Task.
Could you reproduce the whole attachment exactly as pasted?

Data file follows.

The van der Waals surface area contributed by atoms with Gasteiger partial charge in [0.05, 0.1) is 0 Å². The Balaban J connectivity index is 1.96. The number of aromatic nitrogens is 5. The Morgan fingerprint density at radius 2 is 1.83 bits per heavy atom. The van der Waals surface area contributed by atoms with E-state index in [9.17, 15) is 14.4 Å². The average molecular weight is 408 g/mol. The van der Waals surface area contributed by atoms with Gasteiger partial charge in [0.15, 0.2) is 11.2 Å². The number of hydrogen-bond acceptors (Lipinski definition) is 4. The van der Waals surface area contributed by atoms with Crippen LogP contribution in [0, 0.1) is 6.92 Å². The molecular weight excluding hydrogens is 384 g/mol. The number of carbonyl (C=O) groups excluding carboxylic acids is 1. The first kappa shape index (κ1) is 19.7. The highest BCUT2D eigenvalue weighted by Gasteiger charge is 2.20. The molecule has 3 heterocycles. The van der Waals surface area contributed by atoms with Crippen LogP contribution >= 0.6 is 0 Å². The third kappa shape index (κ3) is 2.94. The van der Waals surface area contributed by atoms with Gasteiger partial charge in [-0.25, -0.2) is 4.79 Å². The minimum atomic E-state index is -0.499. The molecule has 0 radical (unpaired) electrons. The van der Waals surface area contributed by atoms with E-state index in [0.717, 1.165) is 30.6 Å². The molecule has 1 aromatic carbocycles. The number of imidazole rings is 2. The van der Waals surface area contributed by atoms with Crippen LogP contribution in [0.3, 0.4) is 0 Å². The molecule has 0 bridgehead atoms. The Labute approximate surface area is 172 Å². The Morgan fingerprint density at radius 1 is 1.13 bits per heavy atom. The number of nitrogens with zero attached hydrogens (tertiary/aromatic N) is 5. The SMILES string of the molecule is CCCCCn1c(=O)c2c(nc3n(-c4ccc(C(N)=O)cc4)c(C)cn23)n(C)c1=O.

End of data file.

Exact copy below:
The van der Waals surface area contributed by atoms with Gasteiger partial charge in [0.05, 0.1) is 0 Å². The Balaban J connectivity index is 1.96. The number of aromatic nitrogens is 5. The Morgan fingerprint density at radius 2 is 1.83 bits per heavy atom. The van der Waals surface area contributed by atoms with E-state index in [9.17, 15) is 14.4 Å². The average molecular weight is 408 g/mol. The van der Waals surface area contributed by atoms with Gasteiger partial charge in [0.15, 0.2) is 11.2 Å². The number of hydrogen-bond acceptors (Lipinski definition) is 4. The van der Waals surface area contributed by atoms with Crippen LogP contribution in [0, 0.1) is 6.92 Å². The molecular weight excluding hydrogens is 384 g/mol. The number of carbonyl (C=O) groups excluding carboxylic acids is 1. The first kappa shape index (κ1) is 19.7. The highest BCUT2D eigenvalue weighted by Gasteiger charge is 2.20. The molecule has 3 heterocycles. The van der Waals surface area contributed by atoms with Crippen LogP contribution >= 0.6 is 0 Å². The third kappa shape index (κ3) is 2.94. The van der Waals surface area contributed by atoms with Gasteiger partial charge in [-0.25, -0.2) is 4.79 Å². The minimum atomic E-state index is -0.499. The molecule has 0 radical (unpaired) electrons. The van der Waals surface area contributed by atoms with E-state index in [0.717, 1.165) is 30.6 Å². The molecule has 1 aromatic carbocycles. The number of imidazole rings is 2. The van der Waals surface area contributed by atoms with Crippen LogP contribution in [0.3, 0.4) is 0 Å². The molecule has 0 bridgehead atoms. The Labute approximate surface area is 172 Å². The Morgan fingerprint density at radius 1 is 1.13 bits per heavy atom. The number of nitrogens with zero attached hydrogens (tertiary/aromatic N) is 5. The SMILES string of the molecule is CCCCCn1c(=O)c2c(nc3n(-c4ccc(C(N)=O)cc4)c(C)cn23)n(C)c1=O.